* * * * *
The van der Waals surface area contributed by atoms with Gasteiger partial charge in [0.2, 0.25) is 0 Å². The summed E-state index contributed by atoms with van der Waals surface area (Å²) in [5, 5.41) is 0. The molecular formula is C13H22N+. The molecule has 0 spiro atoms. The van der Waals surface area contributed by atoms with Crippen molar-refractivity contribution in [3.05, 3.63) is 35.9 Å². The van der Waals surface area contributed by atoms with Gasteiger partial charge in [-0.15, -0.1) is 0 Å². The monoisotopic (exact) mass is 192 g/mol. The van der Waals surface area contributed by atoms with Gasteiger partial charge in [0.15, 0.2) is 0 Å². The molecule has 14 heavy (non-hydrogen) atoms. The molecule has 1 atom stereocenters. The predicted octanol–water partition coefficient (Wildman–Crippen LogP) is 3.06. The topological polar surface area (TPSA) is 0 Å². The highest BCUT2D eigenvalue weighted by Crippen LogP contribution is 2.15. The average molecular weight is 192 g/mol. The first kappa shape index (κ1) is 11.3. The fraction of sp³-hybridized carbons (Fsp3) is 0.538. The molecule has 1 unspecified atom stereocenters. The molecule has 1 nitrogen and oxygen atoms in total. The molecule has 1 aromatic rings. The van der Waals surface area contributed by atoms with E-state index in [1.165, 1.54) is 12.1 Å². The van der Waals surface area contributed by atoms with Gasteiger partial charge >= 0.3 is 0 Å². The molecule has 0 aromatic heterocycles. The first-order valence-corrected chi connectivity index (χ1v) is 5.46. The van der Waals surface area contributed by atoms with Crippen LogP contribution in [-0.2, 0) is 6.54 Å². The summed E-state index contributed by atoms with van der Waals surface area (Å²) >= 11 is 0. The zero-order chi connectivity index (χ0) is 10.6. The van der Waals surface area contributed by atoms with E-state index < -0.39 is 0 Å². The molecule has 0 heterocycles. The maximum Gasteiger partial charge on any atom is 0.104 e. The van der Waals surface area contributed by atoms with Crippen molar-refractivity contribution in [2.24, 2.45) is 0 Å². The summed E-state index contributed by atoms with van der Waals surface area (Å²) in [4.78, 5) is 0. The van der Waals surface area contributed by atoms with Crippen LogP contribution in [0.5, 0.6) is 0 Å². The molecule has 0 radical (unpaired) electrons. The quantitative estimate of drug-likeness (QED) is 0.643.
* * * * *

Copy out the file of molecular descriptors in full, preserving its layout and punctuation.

The van der Waals surface area contributed by atoms with Gasteiger partial charge in [0.2, 0.25) is 0 Å². The summed E-state index contributed by atoms with van der Waals surface area (Å²) in [5, 5.41) is 0. The molecular formula is C13H22N+. The molecule has 0 spiro atoms. The van der Waals surface area contributed by atoms with Crippen molar-refractivity contribution in [3.05, 3.63) is 35.9 Å². The van der Waals surface area contributed by atoms with Gasteiger partial charge in [-0.15, -0.1) is 0 Å². The monoisotopic (exact) mass is 192 g/mol. The van der Waals surface area contributed by atoms with Gasteiger partial charge in [0.15, 0.2) is 0 Å². The molecule has 14 heavy (non-hydrogen) atoms. The molecule has 1 atom stereocenters. The predicted octanol–water partition coefficient (Wildman–Crippen LogP) is 3.06. The topological polar surface area (TPSA) is 0 Å². The highest BCUT2D eigenvalue weighted by Crippen LogP contribution is 2.15. The average molecular weight is 192 g/mol. The first kappa shape index (κ1) is 11.3. The fraction of sp³-hybridized carbons (Fsp3) is 0.538. The molecule has 1 unspecified atom stereocenters. The molecule has 1 nitrogen and oxygen atoms in total. The molecule has 1 aromatic rings. The van der Waals surface area contributed by atoms with E-state index in [1.165, 1.54) is 12.1 Å². The van der Waals surface area contributed by atoms with Gasteiger partial charge >= 0.3 is 0 Å². The molecule has 0 aromatic heterocycles. The first-order valence-corrected chi connectivity index (χ1v) is 5.46. The van der Waals surface area contributed by atoms with Crippen LogP contribution in [-0.2, 0) is 6.54 Å². The summed E-state index contributed by atoms with van der Waals surface area (Å²) >= 11 is 0. The zero-order chi connectivity index (χ0) is 10.6. The van der Waals surface area contributed by atoms with E-state index < -0.39 is 0 Å². The molecule has 0 heterocycles. The maximum Gasteiger partial charge on any atom is 0.104 e. The van der Waals surface area contributed by atoms with Crippen molar-refractivity contribution in [2.24, 2.45) is 0 Å². The summed E-state index contributed by atoms with van der Waals surface area (Å²) in [4.78, 5) is 0. The van der Waals surface area contributed by atoms with Crippen LogP contribution in [0.5, 0.6) is 0 Å². The molecule has 0 radical (unpaired) electrons. The quantitative estimate of drug-likeness (QED) is 0.643.